Disney In Depth: ‘Tarzan’ Revisited 15 Years Later
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Later this summer Disney will release the first United States Blu-ray of Tarzan, its 1999 animated feature. Disney’s take on the legendary man among the apes swung into our lives some 15 years ago. Its impact, much like that of another animated, African-set adventure (The Lion King) can be found in many areas across The Walt Disney Company. The breathtakingly beautiful film offers the emotional resonance of Disney’s most renowned classics. Likewise, its stellar soundtrack is like none the studio had developed up to that point.

Grab a vine and get ready to remember why Tarzan remains in many an individual’s heart.

Poor Tarzan was not immune from the perils that mark most Disney animated protagonists. His parents are killed – by a fierce leopard named Sabor – and he is abandoned in a treehouse. Around the same time compassionate gorilla Kala suffers the loss of her young one by Sabor. Two worlds collide when the maternal ape takes in baby Tarzan as her own, despite being dismissed by her mate, the ultra-macho Kerchak. It is Kala who shows Tarzan how to love, no matter the differences that seem to separate individuals of different species. Likewise, best buddy Terk the gorilla teaches Tarzan about the ways of life. Ultimately, though, the enchanting ape researcher Jane, a polite English woman studying the creatures with her professor father, demonstrates to Tarzan what it is like to fall in love.

This compelling story, complete with a nasty villain, amusing sidekicks, and a riveting animation style that heavily incorporates CGI imagery to create deep canvas backgrounds, won over many audience members – myself included. Tarzan temporarily put Disney animation back in business after experiencing financial disappointments with Hercules and Mulan. I was just an elementary school-aged kid when I first saw Tarzan back in theatres 15 years ago. But despite my young age, I could see how many valuable elements worked harmoniously to form a cohesive and most enjoyable picture. Tarzan has since remained one of my most favorite films from the 1990s.

Disney knows how to appropriately cast Hollywood stars to voice its dynamic characters. For Tarzan, Disney turned to Tony Goldwyn, who, up until that point, had mainly played supporting roles. His deep voice and great acting abilities made for a perfect man who had grown up among the apes. Goldwyn has recently risen to heightened fame for his captivating portrayal of President Fitzgerald Grant on ABC’s buzz-worthy Scandal. Minnie Driver, who had gained public notice for her work in 1997’s Good Will Hunting, was cast as Jane, ideally capturing the lady’s lovely, but particular nature. International actor Brian Blessed lent fine voice work to Clayton, the evil gorilla killer. Glenn Close returned to Disney after depicting Cruella de Vil in 1996’s live-action 101 Dalmatians by voicing good-natured Kala. Tarzan‘s other acting coup was getting Rosie O’Donnell to voice troublesome Terk.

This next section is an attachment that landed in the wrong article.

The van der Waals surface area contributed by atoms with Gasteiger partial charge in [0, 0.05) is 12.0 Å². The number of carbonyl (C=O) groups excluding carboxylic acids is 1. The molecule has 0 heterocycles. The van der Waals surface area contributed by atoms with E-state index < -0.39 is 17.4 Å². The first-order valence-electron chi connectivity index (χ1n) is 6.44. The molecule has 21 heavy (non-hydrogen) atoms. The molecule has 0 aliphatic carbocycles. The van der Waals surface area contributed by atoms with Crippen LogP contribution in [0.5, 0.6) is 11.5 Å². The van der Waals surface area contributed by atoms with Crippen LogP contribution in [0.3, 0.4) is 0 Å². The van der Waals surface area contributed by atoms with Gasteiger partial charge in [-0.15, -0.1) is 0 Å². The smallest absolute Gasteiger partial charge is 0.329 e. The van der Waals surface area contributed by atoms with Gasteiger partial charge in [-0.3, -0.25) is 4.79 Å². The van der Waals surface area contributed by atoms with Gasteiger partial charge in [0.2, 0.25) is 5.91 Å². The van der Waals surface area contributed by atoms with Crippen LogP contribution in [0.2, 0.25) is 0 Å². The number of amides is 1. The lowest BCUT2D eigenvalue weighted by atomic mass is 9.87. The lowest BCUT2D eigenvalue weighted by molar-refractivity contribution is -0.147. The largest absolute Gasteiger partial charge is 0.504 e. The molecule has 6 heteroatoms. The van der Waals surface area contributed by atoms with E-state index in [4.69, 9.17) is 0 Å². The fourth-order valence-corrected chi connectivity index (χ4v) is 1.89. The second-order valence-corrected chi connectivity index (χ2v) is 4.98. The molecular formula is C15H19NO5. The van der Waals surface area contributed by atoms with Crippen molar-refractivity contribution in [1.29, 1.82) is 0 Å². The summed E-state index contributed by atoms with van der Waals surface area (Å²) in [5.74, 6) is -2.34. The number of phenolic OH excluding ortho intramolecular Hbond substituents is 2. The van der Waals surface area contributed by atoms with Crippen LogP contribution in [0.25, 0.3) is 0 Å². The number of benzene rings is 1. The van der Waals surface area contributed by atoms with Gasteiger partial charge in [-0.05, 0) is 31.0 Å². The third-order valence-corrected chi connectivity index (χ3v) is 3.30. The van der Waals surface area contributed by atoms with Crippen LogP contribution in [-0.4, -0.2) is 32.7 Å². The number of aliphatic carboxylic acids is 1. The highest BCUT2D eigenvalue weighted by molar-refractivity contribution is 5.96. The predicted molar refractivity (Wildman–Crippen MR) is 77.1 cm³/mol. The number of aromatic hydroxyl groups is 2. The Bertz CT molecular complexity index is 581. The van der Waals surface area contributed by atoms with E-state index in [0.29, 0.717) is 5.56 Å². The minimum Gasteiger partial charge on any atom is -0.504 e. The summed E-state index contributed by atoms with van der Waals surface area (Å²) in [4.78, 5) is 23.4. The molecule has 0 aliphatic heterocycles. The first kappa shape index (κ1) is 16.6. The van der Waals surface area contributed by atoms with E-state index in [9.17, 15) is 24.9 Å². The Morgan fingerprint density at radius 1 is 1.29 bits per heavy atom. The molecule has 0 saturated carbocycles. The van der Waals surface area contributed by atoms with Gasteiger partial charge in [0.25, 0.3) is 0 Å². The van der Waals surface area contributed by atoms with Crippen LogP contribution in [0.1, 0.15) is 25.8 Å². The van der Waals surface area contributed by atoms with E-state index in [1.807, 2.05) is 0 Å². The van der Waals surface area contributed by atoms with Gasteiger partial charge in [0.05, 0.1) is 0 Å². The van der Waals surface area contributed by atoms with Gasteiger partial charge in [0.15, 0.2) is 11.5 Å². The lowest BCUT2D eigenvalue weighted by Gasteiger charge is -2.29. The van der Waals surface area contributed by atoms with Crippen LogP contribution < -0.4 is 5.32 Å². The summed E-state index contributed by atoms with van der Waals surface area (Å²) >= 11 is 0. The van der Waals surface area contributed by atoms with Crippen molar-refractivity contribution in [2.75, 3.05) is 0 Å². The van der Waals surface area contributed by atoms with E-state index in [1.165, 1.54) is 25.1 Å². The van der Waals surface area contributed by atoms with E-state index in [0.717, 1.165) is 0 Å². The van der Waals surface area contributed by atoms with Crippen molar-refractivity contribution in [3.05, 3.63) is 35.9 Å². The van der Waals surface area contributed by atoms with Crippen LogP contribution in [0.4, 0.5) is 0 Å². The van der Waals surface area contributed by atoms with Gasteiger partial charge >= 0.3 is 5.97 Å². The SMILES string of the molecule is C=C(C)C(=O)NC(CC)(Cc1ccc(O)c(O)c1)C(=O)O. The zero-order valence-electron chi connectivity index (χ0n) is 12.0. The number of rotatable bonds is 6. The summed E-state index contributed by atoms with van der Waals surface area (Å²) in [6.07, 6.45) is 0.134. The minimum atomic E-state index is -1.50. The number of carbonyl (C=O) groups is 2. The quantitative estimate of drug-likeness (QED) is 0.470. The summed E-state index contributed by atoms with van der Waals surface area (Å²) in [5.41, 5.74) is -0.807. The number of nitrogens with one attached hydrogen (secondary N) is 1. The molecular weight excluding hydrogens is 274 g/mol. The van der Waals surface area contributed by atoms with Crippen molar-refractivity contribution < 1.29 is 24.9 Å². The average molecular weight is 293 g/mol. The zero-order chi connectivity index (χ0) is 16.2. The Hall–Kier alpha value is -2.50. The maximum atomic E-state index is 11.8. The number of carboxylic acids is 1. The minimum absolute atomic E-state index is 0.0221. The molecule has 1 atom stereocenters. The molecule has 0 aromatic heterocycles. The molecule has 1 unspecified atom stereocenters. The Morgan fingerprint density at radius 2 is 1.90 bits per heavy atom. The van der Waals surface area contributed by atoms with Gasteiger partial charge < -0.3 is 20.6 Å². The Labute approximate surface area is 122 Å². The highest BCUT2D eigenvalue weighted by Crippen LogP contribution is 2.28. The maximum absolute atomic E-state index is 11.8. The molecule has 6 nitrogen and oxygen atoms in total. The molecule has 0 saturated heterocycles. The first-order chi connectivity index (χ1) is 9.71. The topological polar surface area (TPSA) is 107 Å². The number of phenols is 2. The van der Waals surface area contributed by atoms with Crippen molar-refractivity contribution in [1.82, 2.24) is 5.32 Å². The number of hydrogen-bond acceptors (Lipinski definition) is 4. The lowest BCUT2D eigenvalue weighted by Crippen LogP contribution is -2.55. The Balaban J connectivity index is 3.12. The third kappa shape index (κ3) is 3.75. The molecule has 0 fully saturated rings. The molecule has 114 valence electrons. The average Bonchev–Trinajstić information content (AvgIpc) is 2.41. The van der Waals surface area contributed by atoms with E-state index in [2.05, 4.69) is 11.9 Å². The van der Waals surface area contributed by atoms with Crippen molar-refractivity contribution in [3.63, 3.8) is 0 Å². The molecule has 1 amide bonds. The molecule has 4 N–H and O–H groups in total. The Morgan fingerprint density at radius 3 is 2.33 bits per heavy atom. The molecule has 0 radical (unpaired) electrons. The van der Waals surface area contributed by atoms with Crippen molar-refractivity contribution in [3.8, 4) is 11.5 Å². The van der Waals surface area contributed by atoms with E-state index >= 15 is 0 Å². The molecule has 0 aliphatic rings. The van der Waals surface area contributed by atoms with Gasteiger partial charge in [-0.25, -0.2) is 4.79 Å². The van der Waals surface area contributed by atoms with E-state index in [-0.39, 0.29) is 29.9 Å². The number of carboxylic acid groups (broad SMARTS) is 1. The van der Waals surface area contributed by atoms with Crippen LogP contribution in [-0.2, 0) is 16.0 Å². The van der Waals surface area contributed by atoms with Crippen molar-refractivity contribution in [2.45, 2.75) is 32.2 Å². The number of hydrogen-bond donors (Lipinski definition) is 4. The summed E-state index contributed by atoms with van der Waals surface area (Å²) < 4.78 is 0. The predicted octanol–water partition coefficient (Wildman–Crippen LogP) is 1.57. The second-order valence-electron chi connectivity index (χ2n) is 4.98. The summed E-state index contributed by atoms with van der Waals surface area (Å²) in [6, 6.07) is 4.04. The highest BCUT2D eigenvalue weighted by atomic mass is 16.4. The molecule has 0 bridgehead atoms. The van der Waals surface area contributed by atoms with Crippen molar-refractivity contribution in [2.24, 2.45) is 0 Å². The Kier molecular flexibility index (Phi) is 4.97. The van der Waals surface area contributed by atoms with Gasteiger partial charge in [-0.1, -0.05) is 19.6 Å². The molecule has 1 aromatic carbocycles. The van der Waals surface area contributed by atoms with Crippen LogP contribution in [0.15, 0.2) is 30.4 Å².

Disney’s most inspired casting, though, could be interpreted as enticing superstar Phil Collins to provide Tarzan‘s five main songs. The British singer, perhaps at the peak of his career some 10 years before Tarzan, regained major attention for his driving and lyrically beautiful songs within the animated feature. “You’ll Be In My Heart” obtained both a Grammy and Oscar. The soundtrack, including hits like “Strangers Like Me” and “Son of Man,” contributed to the album reaching high points on the Billboard charts. The exciting and emotionally wrenching songs are ones I continue to listen to on my iPod, because Collins’ energy and skill come through so brightly here. After Tarzan, Collins was named a Disney Legend and provided the often under-appreciated pieces for 2003’s Brother Bear.

Individuals have been able to listen to Tarzan‘s songs in multiple contexts. For many years Disney’s Animal Kingdom in Florida presented a stage show featuring the characters, as well as skaters. Many Disney parades and night shows have incorporated “You’ll Be In My Heart,” and the Tarzan soundtrack can be heard within the treehouse that bears the ape man’s name in Disneyland’s Adventureland. Tarzan’s music expanded in scope and popularity with the debut of the short-lived Broadway show (a video below from the Disney On Broadway YouTube channel depicts many highlights). Though it didn’t reach the heights of Disney’s previous productions in New York, the show has since played regionally in various cities and countries around the world.

Great characters, groundbreaking animation, and genuinely awesome music mark the best Disney animated films. Tarzan possesses all three qualities. I fondly reflect back on the animated feature by recalling how thrilling it was to watch such an intriguing, albeit animated, character on screen in a moving and continually engaging feature. 15 years later, I am still in awe of how these talented minds in Disney animation formed a masterful film set in a mysterious jungle. “Keep your faith in what you most believe in,” the lyrics state. I believe in the message of Tarzan, in that as clichéd as it may be, the feelings we share in our hearts defy the differences that define the surface level. Pound your chests in unity to laud Tarzan for sharing that gift.

What do you most enjoy about Tarzan? Share your thoughts!

This is Brett Nachman, signing off. Follow me on Twitter for alerts of new editions of Disney In Depth, Thursdays on Geeks of Doom.

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